The Passover Lamb by Linda Elovitz Marshall, illustrated by Tatjana Mai-Wyss. Sweet autobiographical story about a Jewish farmgirl who adopts the runt of the litter, names him Moses and brings him to the seder in a basket. The art, for me, was unmemorable.

Hanukcats: and Other Traditional Jewish Songs for Cats by Laurie Loughlin. I didn’t know many of the songs! But it’s Chronicle Books, so the teeny gift-y size, minimalist amusing art and paper quality are all great, and the songs I did recognize were funny.

Golemito by Ilan Stavans, illustrated by Teresa Villegas. Gorgeous illustrations, and the notion of an Aztec-Jewish hybrid golem story is fascinating, but the text is far too complex for the art.

EARLY READER

*Sam and Charlie (and Sam Too!) by Leslie Kimmelman, illustrated by Stefano Tambellini. Five funny and Jewish-inflected short stories about friendship. Perfect for beginning chapter-book readers.

MIDDLE-GRADE BOOKS

*Odette’s Secrets by Maryann MacDonald. Lovely verse novel (based on a true story) about a Parisian Jewish girl who survived World War hiding in plain sight in the French countryside.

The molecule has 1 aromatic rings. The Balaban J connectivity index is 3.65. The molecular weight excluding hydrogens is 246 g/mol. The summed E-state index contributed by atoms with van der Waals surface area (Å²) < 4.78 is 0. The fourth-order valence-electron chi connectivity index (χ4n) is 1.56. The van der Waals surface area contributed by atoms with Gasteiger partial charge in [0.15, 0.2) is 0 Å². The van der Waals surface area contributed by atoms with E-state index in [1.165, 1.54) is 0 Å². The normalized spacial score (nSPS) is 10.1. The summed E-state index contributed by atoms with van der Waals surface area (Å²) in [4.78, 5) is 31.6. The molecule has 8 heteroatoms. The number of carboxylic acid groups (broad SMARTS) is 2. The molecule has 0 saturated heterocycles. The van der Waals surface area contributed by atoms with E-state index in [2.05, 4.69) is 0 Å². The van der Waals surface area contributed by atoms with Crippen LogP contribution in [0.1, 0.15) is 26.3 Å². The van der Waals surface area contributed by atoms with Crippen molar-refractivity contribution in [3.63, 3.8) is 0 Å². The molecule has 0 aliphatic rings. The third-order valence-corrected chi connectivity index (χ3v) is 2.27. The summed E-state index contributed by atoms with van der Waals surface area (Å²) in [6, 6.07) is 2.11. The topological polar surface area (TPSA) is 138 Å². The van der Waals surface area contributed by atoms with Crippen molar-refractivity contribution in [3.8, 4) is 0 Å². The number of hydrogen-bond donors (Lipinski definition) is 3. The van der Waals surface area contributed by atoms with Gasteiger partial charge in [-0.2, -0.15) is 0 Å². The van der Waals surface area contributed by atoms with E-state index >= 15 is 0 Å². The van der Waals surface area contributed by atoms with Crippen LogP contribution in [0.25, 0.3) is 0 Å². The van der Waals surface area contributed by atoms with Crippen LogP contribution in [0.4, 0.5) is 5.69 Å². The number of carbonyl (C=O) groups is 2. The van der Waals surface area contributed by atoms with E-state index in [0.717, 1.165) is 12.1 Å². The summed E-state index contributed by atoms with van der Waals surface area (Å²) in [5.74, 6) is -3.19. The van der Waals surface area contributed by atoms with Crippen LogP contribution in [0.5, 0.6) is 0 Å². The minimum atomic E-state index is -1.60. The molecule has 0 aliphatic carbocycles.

*Aces Wild by Erica S Perl (Knopf): Funny girl-dog-grandpa story.

*The Sasquatch Escape by Suzanne Selfors, illustrated by Dan Santat. Funny boy-girl-grandpa-Bigfoot story.

The Boy on the Wooden Box by Leon Leyson. Excellent reminscence by the youngest survivor on Schindler’s List.

B.U.G. (Big Ugly Guy) by Jane Yolen and Adam Semple. Such a mixed bag. Love the idea of a bullied kid who makes a golem that winds up as the drummer in the kid’s klez-soul-fusion rock band, and love the kid’s moral dilemmas as he gains power…but the dialogue is sometimes so stilted and un-kid-like as to be cringe-inducing.

The Short Seller by Elissa Brent Weissman. Great choice for a kid already drawn to finance or the stock market, but a harder sell to one with no existing interest.

No Buts, Becky! by José Patterson. You don’t read a lot of kid stories about turn-of-the-century British Jews. This one’s set in the Rothschild Buildings in Brick Lane in 1908, but it feels so similar to the Lower East Side, with the lady who smells like herring and the shabbes goy and the shadchen and the bagel seller. Becky doesn’t want her widowed father to marry the herring lady, plots to stop the wedding, and winds up finding just the right woman thanks to a sneaky cholent swap. Fun and odd. But the art is meh and the low quality of the cover makes it feel self-published.